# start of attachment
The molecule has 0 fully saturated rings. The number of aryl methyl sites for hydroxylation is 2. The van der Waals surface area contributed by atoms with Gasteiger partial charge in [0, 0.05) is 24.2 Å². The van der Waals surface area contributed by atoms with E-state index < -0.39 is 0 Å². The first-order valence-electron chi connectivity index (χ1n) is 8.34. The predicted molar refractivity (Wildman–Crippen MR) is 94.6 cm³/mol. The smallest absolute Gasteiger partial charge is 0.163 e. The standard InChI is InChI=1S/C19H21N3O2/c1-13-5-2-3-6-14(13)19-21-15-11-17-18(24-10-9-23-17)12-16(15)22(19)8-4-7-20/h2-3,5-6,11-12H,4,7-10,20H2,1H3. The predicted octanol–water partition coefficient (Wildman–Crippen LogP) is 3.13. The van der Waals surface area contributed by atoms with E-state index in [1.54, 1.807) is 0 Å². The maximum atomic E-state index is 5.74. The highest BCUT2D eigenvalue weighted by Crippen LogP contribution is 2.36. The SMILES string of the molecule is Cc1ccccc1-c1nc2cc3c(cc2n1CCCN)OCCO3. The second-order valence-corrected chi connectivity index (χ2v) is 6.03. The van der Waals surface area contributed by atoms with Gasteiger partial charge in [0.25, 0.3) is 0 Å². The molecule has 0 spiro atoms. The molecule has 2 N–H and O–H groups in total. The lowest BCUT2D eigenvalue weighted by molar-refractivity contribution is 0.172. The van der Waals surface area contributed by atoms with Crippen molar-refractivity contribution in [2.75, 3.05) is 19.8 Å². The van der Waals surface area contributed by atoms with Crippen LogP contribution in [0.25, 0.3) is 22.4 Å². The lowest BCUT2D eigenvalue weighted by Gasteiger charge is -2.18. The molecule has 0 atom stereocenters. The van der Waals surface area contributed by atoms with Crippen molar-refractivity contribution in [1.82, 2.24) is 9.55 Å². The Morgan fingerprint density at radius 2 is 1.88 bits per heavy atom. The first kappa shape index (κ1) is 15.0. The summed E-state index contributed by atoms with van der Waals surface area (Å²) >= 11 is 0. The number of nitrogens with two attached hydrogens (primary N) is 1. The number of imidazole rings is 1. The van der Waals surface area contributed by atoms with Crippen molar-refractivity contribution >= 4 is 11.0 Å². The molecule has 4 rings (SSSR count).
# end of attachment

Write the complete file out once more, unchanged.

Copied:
The molecule has 0 fully saturated rings. The number of aryl methyl sites for hydroxylation is 2. The van der Waals surface area contributed by atoms with Gasteiger partial charge in [0, 0.05) is 24.2 Å². The van der Waals surface area contributed by atoms with E-state index < -0.39 is 0 Å². The first-order valence-electron chi connectivity index (χ1n) is 8.34. The predicted molar refractivity (Wildman–Crippen MR) is 94.6 cm³/mol. The smallest absolute Gasteiger partial charge is 0.163 e. The standard InChI is InChI=1S/C19H21N3O2/c1-13-5-2-3-6-14(13)19-21-15-11-17-18(24-10-9-23-17)12-16(15)22(19)8-4-7-20/h2-3,5-6,11-12H,4,7-10,20H2,1H3. The predicted octanol–water partition coefficient (Wildman–Crippen LogP) is 3.13. The van der Waals surface area contributed by atoms with E-state index in [1.54, 1.807) is 0 Å². The maximum atomic E-state index is 5.74. The highest BCUT2D eigenvalue weighted by Crippen LogP contribution is 2.36. The SMILES string of the molecule is Cc1ccccc1-c1nc2cc3c(cc2n1CCCN)OCCO3. The second-order valence-corrected chi connectivity index (χ2v) is 6.03. The van der Waals surface area contributed by atoms with Gasteiger partial charge in [0.25, 0.3) is 0 Å². The molecule has 0 spiro atoms. The molecule has 2 N–H and O–H groups in total. The lowest BCUT2D eigenvalue weighted by molar-refractivity contribution is 0.172. The van der Waals surface area contributed by atoms with Crippen molar-refractivity contribution in [2.75, 3.05) is 19.8 Å². The van der Waals surface area contributed by atoms with Crippen LogP contribution in [0.25, 0.3) is 22.4 Å². The lowest BCUT2D eigenvalue weighted by Gasteiger charge is -2.18. The molecule has 0 atom stereocenters. The van der Waals surface area contributed by atoms with Crippen molar-refractivity contribution in [1.82, 2.24) is 9.55 Å². The Morgan fingerprint density at radius 2 is 1.88 bits per heavy atom. The first kappa shape index (κ1) is 15.0. The summed E-state index contributed by atoms with van der Waals surface area (Å²) >= 11 is 0. The number of nitrogens with two attached hydrogens (primary N) is 1. The number of imidazole rings is 1. The van der Waals surface area contributed by atoms with Crippen molar-refractivity contribution >= 4 is 11.0 Å². The molecule has 4 rings (SSSR count).